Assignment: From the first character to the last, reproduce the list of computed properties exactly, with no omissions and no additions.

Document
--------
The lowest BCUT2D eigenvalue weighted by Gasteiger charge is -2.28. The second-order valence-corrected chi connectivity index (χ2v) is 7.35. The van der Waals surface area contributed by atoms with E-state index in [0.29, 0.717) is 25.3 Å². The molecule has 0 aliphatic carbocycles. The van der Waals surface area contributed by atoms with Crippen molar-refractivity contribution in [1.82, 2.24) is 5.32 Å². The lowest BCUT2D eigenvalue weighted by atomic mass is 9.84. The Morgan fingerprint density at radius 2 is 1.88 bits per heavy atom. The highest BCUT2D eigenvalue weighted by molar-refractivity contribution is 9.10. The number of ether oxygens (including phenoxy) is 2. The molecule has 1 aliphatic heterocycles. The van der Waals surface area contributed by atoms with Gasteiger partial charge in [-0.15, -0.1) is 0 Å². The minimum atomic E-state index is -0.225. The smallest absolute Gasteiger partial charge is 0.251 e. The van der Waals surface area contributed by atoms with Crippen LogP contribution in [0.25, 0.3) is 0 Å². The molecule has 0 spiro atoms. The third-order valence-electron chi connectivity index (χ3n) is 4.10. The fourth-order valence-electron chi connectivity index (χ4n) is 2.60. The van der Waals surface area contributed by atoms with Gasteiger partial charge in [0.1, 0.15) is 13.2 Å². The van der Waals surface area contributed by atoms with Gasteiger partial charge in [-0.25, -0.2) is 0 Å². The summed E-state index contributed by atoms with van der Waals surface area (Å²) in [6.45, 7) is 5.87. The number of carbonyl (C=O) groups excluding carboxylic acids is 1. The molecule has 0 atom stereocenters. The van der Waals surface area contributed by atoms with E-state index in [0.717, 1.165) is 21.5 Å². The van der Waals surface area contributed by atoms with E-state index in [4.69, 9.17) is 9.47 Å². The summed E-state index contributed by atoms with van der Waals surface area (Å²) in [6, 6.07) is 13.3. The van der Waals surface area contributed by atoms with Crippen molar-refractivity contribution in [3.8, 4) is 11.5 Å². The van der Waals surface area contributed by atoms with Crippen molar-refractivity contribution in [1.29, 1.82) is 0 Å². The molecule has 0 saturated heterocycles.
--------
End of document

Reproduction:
The lowest BCUT2D eigenvalue weighted by Gasteiger charge is -2.28. The second-order valence-corrected chi connectivity index (χ2v) is 7.35. The van der Waals surface area contributed by atoms with E-state index in [0.29, 0.717) is 25.3 Å². The molecule has 0 aliphatic carbocycles. The van der Waals surface area contributed by atoms with Crippen molar-refractivity contribution in [1.82, 2.24) is 5.32 Å². The lowest BCUT2D eigenvalue weighted by atomic mass is 9.84. The Morgan fingerprint density at radius 2 is 1.88 bits per heavy atom. The highest BCUT2D eigenvalue weighted by molar-refractivity contribution is 9.10. The number of ether oxygens (including phenoxy) is 2. The molecule has 1 aliphatic heterocycles. The van der Waals surface area contributed by atoms with Gasteiger partial charge in [-0.15, -0.1) is 0 Å². The minimum atomic E-state index is -0.225. The smallest absolute Gasteiger partial charge is 0.251 e. The van der Waals surface area contributed by atoms with Crippen LogP contribution in [0.25, 0.3) is 0 Å². The molecule has 0 spiro atoms. The third-order valence-electron chi connectivity index (χ3n) is 4.10. The fourth-order valence-electron chi connectivity index (χ4n) is 2.60. The van der Waals surface area contributed by atoms with Gasteiger partial charge in [0.1, 0.15) is 13.2 Å². The van der Waals surface area contributed by atoms with Gasteiger partial charge in [-0.25, -0.2) is 0 Å². The summed E-state index contributed by atoms with van der Waals surface area (Å²) in [6.45, 7) is 5.87. The number of carbonyl (C=O) groups excluding carboxylic acids is 1. The molecule has 0 atom stereocenters. The van der Waals surface area contributed by atoms with E-state index in [0.717, 1.165) is 21.5 Å². The van der Waals surface area contributed by atoms with E-state index in [4.69, 9.17) is 9.47 Å². The summed E-state index contributed by atoms with van der Waals surface area (Å²) in [6, 6.07) is 13.3. The van der Waals surface area contributed by atoms with Crippen molar-refractivity contribution in [3.8, 4) is 11.5 Å². The van der Waals surface area contributed by atoms with Crippen molar-refractivity contribution in [1.29, 1.82) is 0 Å². The molecule has 0 saturated heterocycles.